• Your trademark rights may be limited or weakened by your ownership structure. If you name yourself as the owner when you should have named your company, you may not be able to fully exploit the benefits of federal registration, such as nationwide priority, presumption of validity, and incontestability. You may also face difficulties in transferring or licensing your mark to other parties without affecting your ownership rights. If you name your company as the owner when you should have named yourself, you may lose your trademark rights if your company goes out of business or changes its name without updating its registration with the USPTO.

  • Your trademark enforcement may be hindered or compromised by your ownership structure. If you name yourself as the owner when you should have named your company, you may expose yourself to personal liability for any infringement claims or damages arising from the use of the mark. You may also lack standing to sue for infringement if you have granted your company a license to use the mark. If you name your company as the owner when you should have named yourself, you may have to deal with potential conflicts with other shareholders or partners regarding the ownership or management of the mark. You may also lose control over the mark if your company is sold or dissolved.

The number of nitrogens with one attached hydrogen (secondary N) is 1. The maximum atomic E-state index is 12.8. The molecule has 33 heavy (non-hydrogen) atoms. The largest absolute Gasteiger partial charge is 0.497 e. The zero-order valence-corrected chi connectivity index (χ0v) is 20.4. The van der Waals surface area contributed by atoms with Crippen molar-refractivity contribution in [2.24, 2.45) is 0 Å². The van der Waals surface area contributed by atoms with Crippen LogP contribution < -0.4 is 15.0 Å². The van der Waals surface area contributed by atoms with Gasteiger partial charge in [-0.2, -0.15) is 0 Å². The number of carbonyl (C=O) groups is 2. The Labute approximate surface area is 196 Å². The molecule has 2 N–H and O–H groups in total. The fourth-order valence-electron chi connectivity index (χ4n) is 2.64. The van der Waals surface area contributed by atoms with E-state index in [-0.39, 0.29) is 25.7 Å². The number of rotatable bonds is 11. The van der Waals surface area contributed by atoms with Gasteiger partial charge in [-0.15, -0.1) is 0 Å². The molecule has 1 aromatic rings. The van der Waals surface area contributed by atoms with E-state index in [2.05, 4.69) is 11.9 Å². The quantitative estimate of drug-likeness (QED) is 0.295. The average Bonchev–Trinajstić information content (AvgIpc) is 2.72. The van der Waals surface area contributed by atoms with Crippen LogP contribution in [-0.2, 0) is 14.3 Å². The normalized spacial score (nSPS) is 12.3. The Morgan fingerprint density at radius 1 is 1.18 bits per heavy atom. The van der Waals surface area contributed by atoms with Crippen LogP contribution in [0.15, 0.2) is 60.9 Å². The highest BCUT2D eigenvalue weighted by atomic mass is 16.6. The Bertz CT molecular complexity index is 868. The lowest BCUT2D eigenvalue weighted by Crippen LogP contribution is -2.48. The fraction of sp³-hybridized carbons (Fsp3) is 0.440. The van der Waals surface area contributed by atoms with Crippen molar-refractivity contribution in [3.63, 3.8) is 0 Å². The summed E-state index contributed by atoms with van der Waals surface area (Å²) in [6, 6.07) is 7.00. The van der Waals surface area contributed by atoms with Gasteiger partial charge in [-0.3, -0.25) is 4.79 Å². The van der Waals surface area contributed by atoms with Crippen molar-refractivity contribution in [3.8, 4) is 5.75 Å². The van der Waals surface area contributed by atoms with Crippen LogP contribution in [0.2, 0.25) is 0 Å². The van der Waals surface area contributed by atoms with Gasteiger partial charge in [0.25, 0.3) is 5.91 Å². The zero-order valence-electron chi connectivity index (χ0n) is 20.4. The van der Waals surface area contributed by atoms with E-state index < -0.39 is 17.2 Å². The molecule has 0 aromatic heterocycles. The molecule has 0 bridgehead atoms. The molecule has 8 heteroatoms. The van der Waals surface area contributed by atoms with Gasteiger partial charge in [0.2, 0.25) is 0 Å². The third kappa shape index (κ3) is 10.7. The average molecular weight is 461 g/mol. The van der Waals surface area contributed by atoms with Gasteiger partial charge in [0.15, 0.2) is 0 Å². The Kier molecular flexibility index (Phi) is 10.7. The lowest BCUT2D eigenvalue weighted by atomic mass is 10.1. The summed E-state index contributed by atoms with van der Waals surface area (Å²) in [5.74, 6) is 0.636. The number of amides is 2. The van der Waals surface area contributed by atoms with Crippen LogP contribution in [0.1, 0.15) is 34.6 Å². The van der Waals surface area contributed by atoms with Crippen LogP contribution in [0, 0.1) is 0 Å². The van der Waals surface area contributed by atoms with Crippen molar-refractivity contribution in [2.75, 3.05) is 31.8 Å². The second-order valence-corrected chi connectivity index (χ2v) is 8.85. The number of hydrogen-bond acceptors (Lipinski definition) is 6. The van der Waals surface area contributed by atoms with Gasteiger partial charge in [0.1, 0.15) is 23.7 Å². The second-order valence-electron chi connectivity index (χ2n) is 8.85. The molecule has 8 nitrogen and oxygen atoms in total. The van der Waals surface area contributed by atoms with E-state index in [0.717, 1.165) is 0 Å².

Because of these reasons, it is crucial to use the correct owner for your trademark and avoid naming an incorrect owner that could jeopardize your trademark rights.

How to Choose

As you can see, both individual and business entity ownership have their pros and cons. So how do you choose which one is best for your trademark? Here are some factors to consider:

  • The nature and scope of your business. If you are a sole proprietor or a freelancer who offers services under your own name, you may prefer individual ownership. If you are a larger or more established business that sells goods under a brand name, you may prefer business entity ownership.

  • The level of risk and liability involved in your industry. If you operate in a highly competitive or litigious market where infringement claims are common, you may want to protect your personal assets by choosing business entity ownership. If you operate in a niche or low-risk market where infringement claims are rare, you may be comfortable with individual ownership.

  • The future plans and goals for your trademark. If you intend to keep your trademark for a long time and use it exclusively for your own business, you may opt for individual ownership. If you plan to expand your business, collaborate with other parties, or sell your trademark in the future, you may opt for business entity ownership. Just keep in mind that whichever you choose as the owner of the trademark needs to be the actual owner.

Ultimately, the decision is up to you and your specific circumstances. However, it is always advisable to consult with a trademark attorney before filing an application or registering a mark. A trademark attorney can help you determine the best ownership structure for your trademark, as well as assist you with the application process and the maintenance of your registration.